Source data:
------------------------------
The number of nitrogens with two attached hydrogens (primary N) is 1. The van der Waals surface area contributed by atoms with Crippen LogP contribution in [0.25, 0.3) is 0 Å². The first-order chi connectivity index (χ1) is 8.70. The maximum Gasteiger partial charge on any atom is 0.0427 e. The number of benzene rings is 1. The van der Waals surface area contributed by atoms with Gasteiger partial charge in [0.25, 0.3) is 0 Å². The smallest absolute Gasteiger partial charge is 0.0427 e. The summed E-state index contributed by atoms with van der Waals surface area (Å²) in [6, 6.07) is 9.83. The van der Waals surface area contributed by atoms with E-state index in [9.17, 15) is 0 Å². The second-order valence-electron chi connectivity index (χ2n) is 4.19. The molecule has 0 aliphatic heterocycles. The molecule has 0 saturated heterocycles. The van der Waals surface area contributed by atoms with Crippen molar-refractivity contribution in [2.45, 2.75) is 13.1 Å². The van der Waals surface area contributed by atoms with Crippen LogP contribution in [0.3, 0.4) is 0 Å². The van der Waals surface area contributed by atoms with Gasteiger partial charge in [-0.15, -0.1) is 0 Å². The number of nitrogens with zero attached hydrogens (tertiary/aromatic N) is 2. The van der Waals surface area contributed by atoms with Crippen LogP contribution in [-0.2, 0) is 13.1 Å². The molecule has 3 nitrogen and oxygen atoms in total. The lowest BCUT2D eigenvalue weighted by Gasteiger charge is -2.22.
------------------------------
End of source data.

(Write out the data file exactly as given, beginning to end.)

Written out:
The number of nitrogens with two attached hydrogens (primary N) is 1. The van der Waals surface area contributed by atoms with Crippen LogP contribution in [0.25, 0.3) is 0 Å². The first-order chi connectivity index (χ1) is 8.70. The maximum Gasteiger partial charge on any atom is 0.0427 e. The number of benzene rings is 1. The van der Waals surface area contributed by atoms with Gasteiger partial charge in [0.25, 0.3) is 0 Å². The smallest absolute Gasteiger partial charge is 0.0427 e. The summed E-state index contributed by atoms with van der Waals surface area (Å²) in [6, 6.07) is 9.83. The van der Waals surface area contributed by atoms with E-state index in [9.17, 15) is 0 Å². The second-order valence-electron chi connectivity index (χ2n) is 4.19. The molecule has 0 aliphatic heterocycles. The molecule has 0 saturated heterocycles. The van der Waals surface area contributed by atoms with Crippen molar-refractivity contribution in [2.45, 2.75) is 13.1 Å². The van der Waals surface area contributed by atoms with Crippen LogP contribution in [0.3, 0.4) is 0 Å². The van der Waals surface area contributed by atoms with Gasteiger partial charge in [-0.15, -0.1) is 0 Å². The number of nitrogens with zero attached hydrogens (tertiary/aromatic N) is 2. The van der Waals surface area contributed by atoms with Crippen LogP contribution in [-0.2, 0) is 13.1 Å². The molecule has 3 nitrogen and oxygen atoms in total. The lowest BCUT2D eigenvalue weighted by Gasteiger charge is -2.22.